It should have been a typical afternoon at work for a 55-year-old employee of the Corrugated Case Company Ltd. Just finishing up with lunch, he decided to hike back to his job site on Pilsley Road in Danesmoor, Chesterfield. Little did he know that a simple walk would end painfully.

The company yard — congested with abnormal traffic flow — wasn’t exactly organised. The mid-December work week had suffered some failed deliveries due to a recent strike of bad weather, and a lack of pedestrian crossing points didn’t make navigating through the rush of vehicles any safer for the worker. He likely figured that his high-visibility jacket would alert other drivers of his presence. Alas, no.

As the man approached the site, he noticed a heavy goods vehicle manoeuvring so that another vehicle could get by. He held fast to the kerb and waited for the HGV to reverse past him. Once clear, he stepped out in front of the truck — assuming it would continue its journey in reverse — and only had a matter of seconds before he realised that both he and the driver had made a massive mistake.

The lorry resumed a full-forward drive and plowed into the worker, dragging him underneath the vehicle. His pelvis, ribs and leg were fractured. His shoulder and lower spine were both severely damaged, and his head suffered a barrage of cuts.

Fortunately, his hi-vis jacket didn’t go to complete waste; a passerby on the main road caught eye of his high-visibility outfit and shouted for the lorry driver to stop advancing, after which the driver immediately halted his truck before it could deal further harm. The jacket might have saved his life after all.

While the results of the 2010 accident (post-traumatic epilepsy, breathing difficulties, mobility difficulties, and being put out of work for extensive time) were tragic for the victim in this case, others are forced to look upon the event with scrutiny. Why exactly did this accident happen? What measures could have been taken to prevent it? Who is responsible?

Health and Safety Executive inspector Fiona Coffey best sums up the answers when saying:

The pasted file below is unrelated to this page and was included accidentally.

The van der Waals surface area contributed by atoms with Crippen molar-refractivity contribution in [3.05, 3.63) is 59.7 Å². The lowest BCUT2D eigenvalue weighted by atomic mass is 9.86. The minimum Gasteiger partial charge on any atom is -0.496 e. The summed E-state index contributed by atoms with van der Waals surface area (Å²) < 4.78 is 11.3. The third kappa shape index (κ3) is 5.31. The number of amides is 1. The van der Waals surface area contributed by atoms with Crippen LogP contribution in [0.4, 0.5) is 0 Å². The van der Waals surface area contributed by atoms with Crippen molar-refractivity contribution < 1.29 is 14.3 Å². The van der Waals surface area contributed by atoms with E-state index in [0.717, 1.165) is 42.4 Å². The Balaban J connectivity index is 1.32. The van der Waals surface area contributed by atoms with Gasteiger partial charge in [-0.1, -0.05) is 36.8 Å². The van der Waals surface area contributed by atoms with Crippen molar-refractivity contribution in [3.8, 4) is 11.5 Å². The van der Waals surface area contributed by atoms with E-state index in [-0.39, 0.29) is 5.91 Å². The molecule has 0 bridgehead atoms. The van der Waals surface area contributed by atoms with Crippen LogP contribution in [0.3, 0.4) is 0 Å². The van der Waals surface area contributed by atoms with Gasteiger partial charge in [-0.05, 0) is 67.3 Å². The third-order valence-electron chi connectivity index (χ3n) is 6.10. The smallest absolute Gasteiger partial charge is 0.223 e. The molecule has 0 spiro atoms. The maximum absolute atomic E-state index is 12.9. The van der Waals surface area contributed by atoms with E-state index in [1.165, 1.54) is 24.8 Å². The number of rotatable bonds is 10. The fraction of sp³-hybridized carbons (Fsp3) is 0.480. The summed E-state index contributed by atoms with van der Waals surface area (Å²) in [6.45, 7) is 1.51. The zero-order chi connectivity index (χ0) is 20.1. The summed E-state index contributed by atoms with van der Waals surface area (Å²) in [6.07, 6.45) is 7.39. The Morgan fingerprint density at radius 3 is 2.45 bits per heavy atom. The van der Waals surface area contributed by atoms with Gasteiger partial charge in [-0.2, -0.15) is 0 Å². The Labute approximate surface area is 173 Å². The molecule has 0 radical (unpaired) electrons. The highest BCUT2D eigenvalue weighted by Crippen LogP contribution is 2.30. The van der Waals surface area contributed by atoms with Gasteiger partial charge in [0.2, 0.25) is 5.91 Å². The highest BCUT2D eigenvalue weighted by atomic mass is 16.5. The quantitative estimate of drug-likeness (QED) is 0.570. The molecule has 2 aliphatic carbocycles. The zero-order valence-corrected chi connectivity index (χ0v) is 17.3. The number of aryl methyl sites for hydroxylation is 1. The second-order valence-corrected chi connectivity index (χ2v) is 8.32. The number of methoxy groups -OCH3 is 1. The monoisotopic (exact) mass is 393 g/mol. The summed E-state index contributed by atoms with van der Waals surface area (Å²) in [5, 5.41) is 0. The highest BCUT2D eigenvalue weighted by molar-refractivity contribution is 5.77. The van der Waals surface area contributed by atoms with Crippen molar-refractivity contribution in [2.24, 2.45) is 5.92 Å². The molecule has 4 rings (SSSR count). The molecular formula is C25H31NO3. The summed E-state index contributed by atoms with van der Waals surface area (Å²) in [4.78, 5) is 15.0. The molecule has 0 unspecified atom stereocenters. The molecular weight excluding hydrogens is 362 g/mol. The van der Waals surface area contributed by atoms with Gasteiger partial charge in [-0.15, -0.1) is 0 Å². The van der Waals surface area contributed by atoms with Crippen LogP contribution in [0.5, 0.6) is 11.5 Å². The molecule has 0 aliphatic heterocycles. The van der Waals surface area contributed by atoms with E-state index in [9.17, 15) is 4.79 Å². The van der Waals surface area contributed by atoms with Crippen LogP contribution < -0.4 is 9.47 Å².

“On the day of the incident, the site was congested with unusually high levels of traffic yet there were no pedestrian crossing points, speed restrictions, mirrors or signage, or any other means of segregating pedestrians and vehicles.”

According to Coffey, the company was given verbal instruction on how to better control workplace transport six months prior to the accident. In spite of the company’s agreement to comply, the instructions were not followed.

“A Director and the Health and Safety Manager had agreed to [the instruction],” Coffey said. “As a result of the company’s failure to implement this guidance, their employee suffered painful and life-changing injuries.”

Magistrates would later fine the company £8,000 and order it to pay costs of £7,435.

This story is only the tip of the iceberg. HSE’s data on workplace injuries shows that 46 workers suffered a fatal injury involving workplace transport in 2010/11p. Roughly a quarter of fatal injuries to workers involved workplace transport, and a whopping 30% of fatal injuries to employees were attributed to it.

Such data can’t help but emphasise the importance of Vehicle Banksman training. At Didac Industrial Training, we offer an in-depth course on recognising hand/arm signals and procedures for directing drivers of any type of wheeled or tracked vehicle. The value of directing traffic — especially vehicles traveling in reverse — cannot be overestimated. Especially not for the victim in this case, whose injuries could have been prevented if a certified banksman was on site that day.